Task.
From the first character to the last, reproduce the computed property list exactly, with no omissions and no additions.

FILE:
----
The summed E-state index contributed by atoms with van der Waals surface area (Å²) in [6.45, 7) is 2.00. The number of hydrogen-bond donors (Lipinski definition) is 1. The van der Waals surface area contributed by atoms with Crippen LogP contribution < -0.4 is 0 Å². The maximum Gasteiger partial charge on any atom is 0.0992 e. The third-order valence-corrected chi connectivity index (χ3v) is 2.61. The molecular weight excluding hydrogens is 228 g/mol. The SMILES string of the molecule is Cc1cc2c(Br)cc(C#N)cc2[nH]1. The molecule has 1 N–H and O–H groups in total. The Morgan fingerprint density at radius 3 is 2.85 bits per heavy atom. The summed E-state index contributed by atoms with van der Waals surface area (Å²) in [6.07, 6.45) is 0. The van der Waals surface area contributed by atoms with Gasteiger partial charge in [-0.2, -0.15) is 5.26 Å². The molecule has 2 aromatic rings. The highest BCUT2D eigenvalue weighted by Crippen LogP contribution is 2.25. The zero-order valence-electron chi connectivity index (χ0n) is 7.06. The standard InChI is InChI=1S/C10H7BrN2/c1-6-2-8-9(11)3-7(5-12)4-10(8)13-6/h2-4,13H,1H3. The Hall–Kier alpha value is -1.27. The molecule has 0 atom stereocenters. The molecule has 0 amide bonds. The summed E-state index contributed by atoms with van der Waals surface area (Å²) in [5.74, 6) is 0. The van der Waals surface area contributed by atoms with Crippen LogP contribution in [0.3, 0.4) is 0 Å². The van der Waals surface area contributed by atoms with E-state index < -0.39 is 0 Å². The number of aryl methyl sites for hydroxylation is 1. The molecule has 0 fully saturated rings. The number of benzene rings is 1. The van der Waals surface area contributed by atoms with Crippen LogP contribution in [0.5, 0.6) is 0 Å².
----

The summed E-state index contributed by atoms with van der Waals surface area (Å²) in [6.45, 7) is 2.00. The number of hydrogen-bond donors (Lipinski definition) is 1. The van der Waals surface area contributed by atoms with Crippen LogP contribution < -0.4 is 0 Å². The maximum Gasteiger partial charge on any atom is 0.0992 e. The third-order valence-corrected chi connectivity index (χ3v) is 2.61. The molecular weight excluding hydrogens is 228 g/mol. The SMILES string of the molecule is Cc1cc2c(Br)cc(C#N)cc2[nH]1. The molecule has 1 N–H and O–H groups in total. The Morgan fingerprint density at radius 3 is 2.85 bits per heavy atom. The summed E-state index contributed by atoms with van der Waals surface area (Å²) in [6.07, 6.45) is 0. The van der Waals surface area contributed by atoms with Gasteiger partial charge in [-0.2, -0.15) is 5.26 Å². The molecule has 2 aromatic rings. The highest BCUT2D eigenvalue weighted by Crippen LogP contribution is 2.25. The zero-order valence-electron chi connectivity index (χ0n) is 7.06. The standard InChI is InChI=1S/C10H7BrN2/c1-6-2-8-9(11)3-7(5-12)4-10(8)13-6/h2-4,13H,1H3. The Hall–Kier alpha value is -1.27. The molecule has 0 atom stereocenters. The molecule has 0 amide bonds. The summed E-state index contributed by atoms with van der Waals surface area (Å²) in [5.74, 6) is 0. The van der Waals surface area contributed by atoms with Crippen LogP contribution in [0.3, 0.4) is 0 Å². The van der Waals surface area contributed by atoms with E-state index < -0.39 is 0 Å². The number of aryl methyl sites for hydroxylation is 1. The molecule has 0 fully saturated rings. The number of benzene rings is 1. The van der Waals surface area contributed by atoms with Crippen LogP contribution in [0.5, 0.6) is 0 Å².